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Graphene and Quantum Dots Turn a Mobile Device Into a Heart-Rate Monitor

A transparent and flexible photodetector made from graphene and quantum dots demonstrates its capabilities

2 min read
Graphene and Quantum Dots Turn a Mobile Device Into a Heart-Rate Monitor
Image: Dexter Johnson

The Mobile World Congress (MWC) held in Barcelona, Spain, last week hosted a Graphene Pavilion that included a number of research institutes operating under the umbrella of the Graphene Flagship, the European Commission’s €1 billion ($1.1 billion) investment aimed at centralizing graphene research throughout Europe. There were some other companies at the event that are not directly tied to the Graphene Flagship, such as Haydale and Zap&Go. (I visited both booths and posted videos that described their technologies.)

Another booth I visited while at the MWC was that of the Institute of Photonic Sciences (ICFO) in Barcelona, Spain. While this blog has covered a fair amount of the research coming out of ICFO over the years, our coverage has mostly followed the more long-range research projects that have attempted to leverage two-dimensional materials and plasmonics for the creation of a new generation of integrated circuits based around photons rather than electrons.

The prospect of integrated photonic circuits based on plasmonics remains firmly in the future. But ICFO was demonstrating what it has been able to fabricate based on its work with graphene and quantum dots. Essentially, what researchers there have built and demonstrated (see the video, below) is a transparent and flexible photodetector.

Last year, we reported on other research out of ICFO in which they developed a graphene-based photodetector that was capable of converting absorbed light into an electrical voltage in less than 50 femtoseconds, bringing switching to the brink of terahertz speeds. And, four years ago, we covered ICFO’s work in combining graphene and quantum dots, which, at the time, they believed would be ideal for automotive night-vision technologies.

We can only speculate on how this latest technology ties into that previous research. When asked if a description of the underlying technology had been published anywhere, the researchers explained that it hadn’t and that they could not provide any further details until it has.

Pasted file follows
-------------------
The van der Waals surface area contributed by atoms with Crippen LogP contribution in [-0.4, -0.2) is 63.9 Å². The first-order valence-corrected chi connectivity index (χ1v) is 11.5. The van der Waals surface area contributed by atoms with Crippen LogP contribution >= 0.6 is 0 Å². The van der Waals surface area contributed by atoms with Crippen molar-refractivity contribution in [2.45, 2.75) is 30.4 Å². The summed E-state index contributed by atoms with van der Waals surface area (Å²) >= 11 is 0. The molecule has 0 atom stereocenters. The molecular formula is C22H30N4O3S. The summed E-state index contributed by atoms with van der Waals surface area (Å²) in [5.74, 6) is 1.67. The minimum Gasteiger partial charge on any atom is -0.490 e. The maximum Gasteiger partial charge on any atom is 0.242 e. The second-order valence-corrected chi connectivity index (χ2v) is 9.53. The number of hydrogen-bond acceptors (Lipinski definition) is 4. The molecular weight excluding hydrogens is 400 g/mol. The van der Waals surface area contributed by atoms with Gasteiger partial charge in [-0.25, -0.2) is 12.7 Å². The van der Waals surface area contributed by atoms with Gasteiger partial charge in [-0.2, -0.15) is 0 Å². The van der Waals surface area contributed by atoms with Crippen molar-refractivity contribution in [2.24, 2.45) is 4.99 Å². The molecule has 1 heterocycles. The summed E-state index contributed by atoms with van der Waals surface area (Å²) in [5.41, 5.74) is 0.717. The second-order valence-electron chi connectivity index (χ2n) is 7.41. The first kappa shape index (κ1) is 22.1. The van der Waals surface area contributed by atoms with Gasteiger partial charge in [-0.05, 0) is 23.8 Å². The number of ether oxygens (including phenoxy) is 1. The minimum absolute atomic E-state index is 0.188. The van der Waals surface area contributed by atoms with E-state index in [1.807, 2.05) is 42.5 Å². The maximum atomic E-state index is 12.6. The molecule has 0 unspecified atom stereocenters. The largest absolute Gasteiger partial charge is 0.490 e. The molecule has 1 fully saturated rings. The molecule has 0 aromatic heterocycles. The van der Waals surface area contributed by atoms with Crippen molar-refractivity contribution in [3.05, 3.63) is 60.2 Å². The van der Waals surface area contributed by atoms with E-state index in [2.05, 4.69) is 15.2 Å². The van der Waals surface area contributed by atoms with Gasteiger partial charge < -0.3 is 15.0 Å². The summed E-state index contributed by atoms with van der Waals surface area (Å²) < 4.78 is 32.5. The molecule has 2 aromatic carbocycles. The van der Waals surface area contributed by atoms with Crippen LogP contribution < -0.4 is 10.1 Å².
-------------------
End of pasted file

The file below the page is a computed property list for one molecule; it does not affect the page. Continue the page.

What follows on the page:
Nonetheless, the demonstration of the technology did capture the imagination of many folks visiting the booth. One of the applications that ICFO has devised for the transparent, flexible photodetector was as a heart rate monitor. You can see the demonstration of the technology in the video.

Basically what happens is that when a finger is placed on the photodetector, the digit acts as an optical modulator, changing the amount of light hitting the photodetector as your heart beats and sends blood through your fingertip. This change in signal is what generates a pulse rate on the screen of the mobile device.

It was a nifty application of the technology and certainly inspired a lot of gee-whizzes from those who saw it. However, the ICFO researchers didn’t really envision this as a shot at a viable commercial technology, but more of a demonstration of what is possible. I wasn’t quite so sure that they should have been so dismissive. It seemed to me like it would be cool little technology to have on one’s mobile device. We’ll have to see what they publish, maybe they envision a better application potential.

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Two Startups Are Bringing Fiber to the Processor

Avicena’s blue microLEDs are the dark horse in a race with Ayar Labs’ laser-based system

5 min read
Diffuse blue light shines from a patterned surface through a ring. A blue cable leads away from it.

Avicena’s microLED chiplets could one day link all the CPUs in a computer cluster together.

Avicena

If a CPU in Seoul sends a byte of data to a processor in Prague, the information covers most of the distance as light, zipping along with no resistance. But put both those processors on the same motherboard, and they’ll need to communicate over energy-sapping copper, which slow the communication speeds possible within computers. Two Silicon Valley startups, Avicena and Ayar Labs, are doing something about that longstanding limit. If they succeed in their attempts to finally bring optical fiber all the way to the processor, it might not just accelerate computing—it might also remake it.

Both companies are developing fiber-connected chiplets, small chips meant to share a high-bandwidth connection with CPUs and other data-hungry silicon in a shared package. They are each ramping up production in 2023, though it may be a couple of years before we see a computer on the market with either product.

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